The Dress Shop of Dreams is about Cora, the scientist who doesn't open her heart, Walt, the guy who's always loved her with the radio-perfect voice, Etta, Cora's grandmother, Milly, the woman who listens to Walt's voice on the radio and fell in love and Dylan, Walt's boss. Those are a lot of people, and they all have their separate stories. Oh wait, there's also Henry, the policeman.
One problem I have is that all the separate stories never feel like they're tied together. If it weren't for the fact that Cora and Etty are related by blood, and that Henry has been in love with Cora (although he promptly got in a relationship with Milly at the start of the book), there are no links. Cora suddenly embarks on a quest to find out what really happened to her parents at the mysterious fire (that was an unexpected turn), and Henry just gives up after one attempt at the start of the book. Meanwhile, Etta just interferes and then has her own thing going on.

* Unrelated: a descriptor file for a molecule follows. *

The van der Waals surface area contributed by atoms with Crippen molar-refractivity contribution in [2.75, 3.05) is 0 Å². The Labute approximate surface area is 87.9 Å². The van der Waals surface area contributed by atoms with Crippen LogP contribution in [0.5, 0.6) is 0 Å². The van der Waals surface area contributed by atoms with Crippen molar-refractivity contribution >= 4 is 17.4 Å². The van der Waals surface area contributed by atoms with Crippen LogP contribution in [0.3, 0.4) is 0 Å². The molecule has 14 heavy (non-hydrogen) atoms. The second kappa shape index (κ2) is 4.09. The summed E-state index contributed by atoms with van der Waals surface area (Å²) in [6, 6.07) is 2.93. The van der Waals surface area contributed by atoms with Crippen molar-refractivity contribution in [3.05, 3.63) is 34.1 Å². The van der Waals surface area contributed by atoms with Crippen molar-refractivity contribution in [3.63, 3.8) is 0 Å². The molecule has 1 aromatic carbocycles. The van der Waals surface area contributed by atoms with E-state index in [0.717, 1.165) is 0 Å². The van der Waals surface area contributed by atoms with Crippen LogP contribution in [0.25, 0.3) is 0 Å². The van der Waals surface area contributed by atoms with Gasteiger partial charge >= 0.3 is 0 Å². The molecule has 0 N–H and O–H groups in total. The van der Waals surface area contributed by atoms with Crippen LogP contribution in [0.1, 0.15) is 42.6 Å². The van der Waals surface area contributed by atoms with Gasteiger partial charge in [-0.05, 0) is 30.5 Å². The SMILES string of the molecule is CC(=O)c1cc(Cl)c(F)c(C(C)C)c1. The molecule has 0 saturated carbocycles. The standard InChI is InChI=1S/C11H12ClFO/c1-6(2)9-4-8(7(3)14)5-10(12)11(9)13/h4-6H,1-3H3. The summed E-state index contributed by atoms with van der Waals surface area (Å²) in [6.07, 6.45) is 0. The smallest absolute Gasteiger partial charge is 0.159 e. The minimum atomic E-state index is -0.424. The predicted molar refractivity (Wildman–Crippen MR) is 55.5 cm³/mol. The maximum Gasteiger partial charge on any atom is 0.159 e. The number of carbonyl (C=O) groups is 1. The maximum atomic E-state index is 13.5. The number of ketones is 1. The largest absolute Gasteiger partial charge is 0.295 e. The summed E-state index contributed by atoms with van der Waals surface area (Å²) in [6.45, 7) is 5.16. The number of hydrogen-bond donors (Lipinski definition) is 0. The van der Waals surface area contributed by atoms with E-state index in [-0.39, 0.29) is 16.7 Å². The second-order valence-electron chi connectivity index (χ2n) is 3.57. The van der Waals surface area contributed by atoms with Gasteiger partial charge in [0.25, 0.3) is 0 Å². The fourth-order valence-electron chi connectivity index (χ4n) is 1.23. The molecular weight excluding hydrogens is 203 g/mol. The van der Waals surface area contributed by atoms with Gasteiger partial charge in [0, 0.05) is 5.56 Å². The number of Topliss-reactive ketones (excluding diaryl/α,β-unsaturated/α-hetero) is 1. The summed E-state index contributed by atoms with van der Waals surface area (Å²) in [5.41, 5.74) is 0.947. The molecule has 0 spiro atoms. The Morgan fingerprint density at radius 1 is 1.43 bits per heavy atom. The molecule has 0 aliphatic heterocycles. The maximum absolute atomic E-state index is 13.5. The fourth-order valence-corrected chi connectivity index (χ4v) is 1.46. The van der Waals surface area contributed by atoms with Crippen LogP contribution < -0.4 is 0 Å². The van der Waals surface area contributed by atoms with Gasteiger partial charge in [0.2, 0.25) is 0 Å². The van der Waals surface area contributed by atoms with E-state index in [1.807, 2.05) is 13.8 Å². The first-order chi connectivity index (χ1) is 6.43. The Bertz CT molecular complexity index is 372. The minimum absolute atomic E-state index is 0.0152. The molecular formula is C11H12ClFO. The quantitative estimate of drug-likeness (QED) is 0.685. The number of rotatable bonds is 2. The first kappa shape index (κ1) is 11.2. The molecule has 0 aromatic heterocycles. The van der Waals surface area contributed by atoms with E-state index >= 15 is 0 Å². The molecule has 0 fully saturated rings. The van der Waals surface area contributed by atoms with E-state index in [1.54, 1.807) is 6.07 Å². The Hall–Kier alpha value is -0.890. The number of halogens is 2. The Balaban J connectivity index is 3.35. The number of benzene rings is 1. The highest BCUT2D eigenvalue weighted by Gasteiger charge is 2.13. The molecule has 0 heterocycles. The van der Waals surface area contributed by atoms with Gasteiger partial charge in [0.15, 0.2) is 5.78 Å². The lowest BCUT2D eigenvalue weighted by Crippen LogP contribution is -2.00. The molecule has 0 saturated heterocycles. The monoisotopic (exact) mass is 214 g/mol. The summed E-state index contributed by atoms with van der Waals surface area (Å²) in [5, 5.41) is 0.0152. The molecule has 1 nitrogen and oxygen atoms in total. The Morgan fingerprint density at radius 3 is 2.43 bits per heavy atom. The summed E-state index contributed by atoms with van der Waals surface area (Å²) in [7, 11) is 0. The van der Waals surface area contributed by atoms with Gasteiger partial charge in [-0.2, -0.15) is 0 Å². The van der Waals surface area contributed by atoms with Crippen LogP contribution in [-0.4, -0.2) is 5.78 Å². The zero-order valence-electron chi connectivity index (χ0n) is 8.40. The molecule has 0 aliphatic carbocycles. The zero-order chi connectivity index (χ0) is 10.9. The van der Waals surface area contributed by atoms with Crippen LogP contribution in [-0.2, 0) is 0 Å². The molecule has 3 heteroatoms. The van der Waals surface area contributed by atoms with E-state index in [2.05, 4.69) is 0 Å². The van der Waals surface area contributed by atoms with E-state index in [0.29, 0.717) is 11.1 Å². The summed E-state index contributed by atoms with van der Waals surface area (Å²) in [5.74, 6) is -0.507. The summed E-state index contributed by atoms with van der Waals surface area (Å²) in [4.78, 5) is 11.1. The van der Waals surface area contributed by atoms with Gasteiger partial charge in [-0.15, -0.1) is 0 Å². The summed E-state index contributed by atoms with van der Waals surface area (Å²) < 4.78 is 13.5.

I suppose I could see connections and all that if I cared for the characters. But I always felt this gulf, as though they were distant figures across a huge, fast-flowing river, and I only see what's going on. It may be the present tense narrative, which works wonderfully in many novels (like the book I reviewed yesterday, Broken Monsters), but not this. I just kept feeling like the author was telling, not showing the whole way, and it made me feel detached (also, I checked my notes and there were a few sudden jumps from the head of one character to another, which was a bit dizzying).
For me, this book just lacked the magic spark. Plenty of others love it, so if you're curious, it's worth borrowing the book or reading a sample to see whether you like it. It just didn't quite make the cut for me.
Disclaimer: I got a free copy of this book from the publisher via NetGalley in exchange for a free and honest review.